Los Angeles City Council explores expansion, ethics reform
City Hall is pictured. The Los Angeles City Council has been looking into expanding the number of seats on the council. (Daily Bruin file photo)
Sept. 14, 2023 10:16 a.m.
The Los Angeles City Council is looking into expanding and redistricting as well as reforming the Ethics Commission.
The Ad Hoc Committee on City Governance Reform, created and chaired by Council President Paul Krekorian, heard ideas from the community on how to reform the council during an August meeting. The committee will slate the final recommendations to the council Sept. 18.
Krekorian’s communications director, Hugh Esten, said that when the council was created in 1928, LA was a city of 1 million people – but now it has reached 4 million. Councilmembers have to lead districts of around a quarter of a million people, barring a closer relationship between a councilmember and their constituents and causing differently shaped districts, he added.
“Enlarging the council district by even a few seats would simplify the matter of drawing districts that more accurately represent the interests of the people of the city,” Esten said. “It would also allow for more direct contact between the council offices and the constituents.”
Esten said expanding the council would increase the potential for diversity in representation as certain ethnic groups’ numbers are small in comparison to the size of the district. For example, he said Asian Americans have historically made up a large proportion of LA’s population but are underrepresented on the council.
Matt Barreto, faculty director for the Latino Policy and Politics Institute at UCLA, said enlarging the council like those in other big cities will help increase access to government.
“Los Angeles is one of the most diverse cities in the country,” Barreto said. “As you expand the number of seats on the city council, you’re expanding opportunities for a more diverse elected body. It allows not just for racial and ethnic diversity, but class, gender, sexual orientation – any different types of diversity is going to be more available.”
Raag Agrawal, graduate student member of the North Westwood Neighborhood Council, said he thinks expanding the council is needed, even though it would disband the neighborhood council system. He said the existence of the neighborhood council system indicates the demand for local representation.
Agrawal added that he thinks last year’s city council scandal – when three members were caught on recording saying racist remarks about their constituents and peers – spurred the city council into action because the situation elicited closer scrutiny from the public.
“That expansion has been in the works for a long time, and now that … they had that leaked recording, which was very racist,” he said. “Now they’re being forced to actually go through with it.”
There have also been recommendations for redistricting from groups – such as the LA Governance Reform Project – since the council would need to redistrict if it were to expand, Barreto said. Otherwise, the LA City Council will not need to redistrict until 2031, as state and federal law requires it every 10 years, said Barreto, who is a professor of political science.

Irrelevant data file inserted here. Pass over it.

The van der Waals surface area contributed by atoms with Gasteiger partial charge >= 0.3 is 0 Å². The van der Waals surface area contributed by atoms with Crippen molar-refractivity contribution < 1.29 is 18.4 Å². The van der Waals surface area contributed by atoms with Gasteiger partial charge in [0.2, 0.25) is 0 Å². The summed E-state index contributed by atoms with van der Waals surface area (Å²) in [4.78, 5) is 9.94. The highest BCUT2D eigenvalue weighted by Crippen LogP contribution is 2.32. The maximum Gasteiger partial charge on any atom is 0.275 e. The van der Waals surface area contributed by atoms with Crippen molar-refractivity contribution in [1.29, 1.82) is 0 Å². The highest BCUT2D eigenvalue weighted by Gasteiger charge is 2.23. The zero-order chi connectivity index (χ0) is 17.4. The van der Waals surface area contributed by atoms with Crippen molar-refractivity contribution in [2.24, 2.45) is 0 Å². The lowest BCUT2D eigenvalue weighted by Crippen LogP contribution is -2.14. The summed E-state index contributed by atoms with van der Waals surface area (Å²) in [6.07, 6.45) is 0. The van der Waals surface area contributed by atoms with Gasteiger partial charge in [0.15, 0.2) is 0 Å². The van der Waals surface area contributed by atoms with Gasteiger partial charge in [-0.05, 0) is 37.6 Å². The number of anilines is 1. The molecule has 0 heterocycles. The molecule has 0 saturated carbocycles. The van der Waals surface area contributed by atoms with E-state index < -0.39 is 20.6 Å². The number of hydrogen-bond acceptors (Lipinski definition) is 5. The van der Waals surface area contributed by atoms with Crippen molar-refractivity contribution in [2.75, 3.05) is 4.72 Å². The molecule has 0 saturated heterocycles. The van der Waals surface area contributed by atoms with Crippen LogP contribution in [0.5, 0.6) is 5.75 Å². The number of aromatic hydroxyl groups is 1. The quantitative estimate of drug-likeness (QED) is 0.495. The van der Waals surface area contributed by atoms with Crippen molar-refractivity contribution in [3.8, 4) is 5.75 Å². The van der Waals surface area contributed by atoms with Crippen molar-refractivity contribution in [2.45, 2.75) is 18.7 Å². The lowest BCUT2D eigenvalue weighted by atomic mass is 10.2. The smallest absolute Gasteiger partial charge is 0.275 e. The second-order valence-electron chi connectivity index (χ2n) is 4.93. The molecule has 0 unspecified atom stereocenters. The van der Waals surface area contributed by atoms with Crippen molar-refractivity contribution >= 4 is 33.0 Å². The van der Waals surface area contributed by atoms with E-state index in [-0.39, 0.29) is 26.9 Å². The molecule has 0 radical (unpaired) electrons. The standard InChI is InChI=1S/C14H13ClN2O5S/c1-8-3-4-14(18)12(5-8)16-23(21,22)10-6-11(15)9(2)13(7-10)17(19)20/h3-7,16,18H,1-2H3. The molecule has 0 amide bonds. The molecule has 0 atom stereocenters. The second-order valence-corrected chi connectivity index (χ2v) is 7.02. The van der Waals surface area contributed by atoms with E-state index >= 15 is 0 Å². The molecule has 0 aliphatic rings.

Esten said the last redistricting happened right when the racist recordings were leaked, potentially causing the public to consider whether the council should have control over the redistricting process.
“There was this audio recording of council members talking trash about each other and their voters,” he said. “Which lit a fire under the public to say, ‘How about that idea of reforming the redistricting process and taking it away from the council?’”
The LA Governance Reform Project, although not providing concrete suggestions yet, is provisionally suggesting 20-something council seats, with some elected at-large – or by the whole voting pool – Esten said. However, he added that the project has not given a specific reason on why at-large seats would be beneficial.
The organization plans to also provide recommendations on how to conduct redistricting through an independent commission, he said.
The Ad Hoc Committee on City Governance Reform is also looking into potential reforms for the Ethics Commission and into city management of land use and planning, which has been the center of many controversies, Esten said.
Agrawal said the council needs a stronger ethics commission and an oversight board.
“They (Councilmembers) don’t want to give it (their power) up,” he said. “They’re fine with the current situation, which I think is really unacceptable.”
At the end of August, Jamie York was unanimously voted against for joining the city Ethics Commission. The appointment of York, who is the Reseda Neighborhood Council president, was blocked by a movement started by Councilmember Monica Rodriguez, who refused to comment on the situation, according to the LA Times.
Esten said he feels that in the 20s is a good number of councilmembers, as a large quantity of districts would lessen the power of the city council in relation to the mayor. Barreto also said he believes between 25 and 30 councilmembers would be a good way to expand. Conversely, Agrawal said the council should have more seats to reflect a closer constituent to politician ratio.
Agrawal said an important part of local government is having young voices. He said he encourages students to attend neighborhood council meetings – while they are still in effect – to ensure their thoughts are heard in proposals.
He also added that, if the city council expands, students should run for office.
“I don’t think there’s anything that disqualifies a 19-year-old from running,” Agrawal said. “We young people are very underrepresented in politics, and that means we get screwed over basically at every turn.”